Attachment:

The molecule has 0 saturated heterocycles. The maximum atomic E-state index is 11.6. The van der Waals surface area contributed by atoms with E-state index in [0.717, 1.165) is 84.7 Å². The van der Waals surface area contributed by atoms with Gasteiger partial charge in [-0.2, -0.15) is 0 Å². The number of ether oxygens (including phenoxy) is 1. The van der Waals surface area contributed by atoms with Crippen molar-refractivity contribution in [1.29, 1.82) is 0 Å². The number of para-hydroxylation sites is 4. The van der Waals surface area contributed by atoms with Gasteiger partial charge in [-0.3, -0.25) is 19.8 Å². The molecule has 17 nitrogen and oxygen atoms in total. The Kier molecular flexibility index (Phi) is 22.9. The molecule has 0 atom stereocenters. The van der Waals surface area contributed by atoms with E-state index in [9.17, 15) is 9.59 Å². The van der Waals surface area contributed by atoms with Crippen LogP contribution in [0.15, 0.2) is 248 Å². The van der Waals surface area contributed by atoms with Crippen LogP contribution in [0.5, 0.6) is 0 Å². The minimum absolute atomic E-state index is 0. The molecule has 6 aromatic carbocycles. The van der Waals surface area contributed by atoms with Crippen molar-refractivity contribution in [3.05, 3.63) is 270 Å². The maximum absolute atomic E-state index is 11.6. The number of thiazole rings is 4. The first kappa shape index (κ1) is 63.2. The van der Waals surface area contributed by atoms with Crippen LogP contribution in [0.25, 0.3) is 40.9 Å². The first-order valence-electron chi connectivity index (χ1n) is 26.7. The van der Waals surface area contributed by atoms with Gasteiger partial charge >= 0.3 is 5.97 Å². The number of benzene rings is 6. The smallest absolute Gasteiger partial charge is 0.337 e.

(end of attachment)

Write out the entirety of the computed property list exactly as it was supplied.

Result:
The molecule has 0 saturated heterocycles. The maximum atomic E-state index is 11.6. The van der Waals surface area contributed by atoms with E-state index in [0.717, 1.165) is 84.7 Å². The van der Waals surface area contributed by atoms with Gasteiger partial charge in [-0.2, -0.15) is 0 Å². The number of ether oxygens (including phenoxy) is 1. The van der Waals surface area contributed by atoms with Crippen molar-refractivity contribution in [1.29, 1.82) is 0 Å². The number of para-hydroxylation sites is 4. The van der Waals surface area contributed by atoms with Gasteiger partial charge in [-0.3, -0.25) is 19.8 Å². The molecule has 17 nitrogen and oxygen atoms in total. The Kier molecular flexibility index (Phi) is 22.9. The molecule has 0 atom stereocenters. The van der Waals surface area contributed by atoms with E-state index in [9.17, 15) is 9.59 Å². The van der Waals surface area contributed by atoms with Crippen LogP contribution in [0.15, 0.2) is 248 Å². The van der Waals surface area contributed by atoms with Crippen LogP contribution in [0.5, 0.6) is 0 Å². The minimum absolute atomic E-state index is 0. The molecule has 6 aromatic carbocycles. The van der Waals surface area contributed by atoms with Crippen molar-refractivity contribution in [3.05, 3.63) is 270 Å². The maximum absolute atomic E-state index is 11.6. The number of thiazole rings is 4. The first kappa shape index (κ1) is 63.2. The van der Waals surface area contributed by atoms with Crippen LogP contribution in [0.25, 0.3) is 40.9 Å². The first-order valence-electron chi connectivity index (χ1n) is 26.7. The van der Waals surface area contributed by atoms with Gasteiger partial charge >= 0.3 is 5.97 Å². The number of benzene rings is 6. The smallest absolute Gasteiger partial charge is 0.337 e.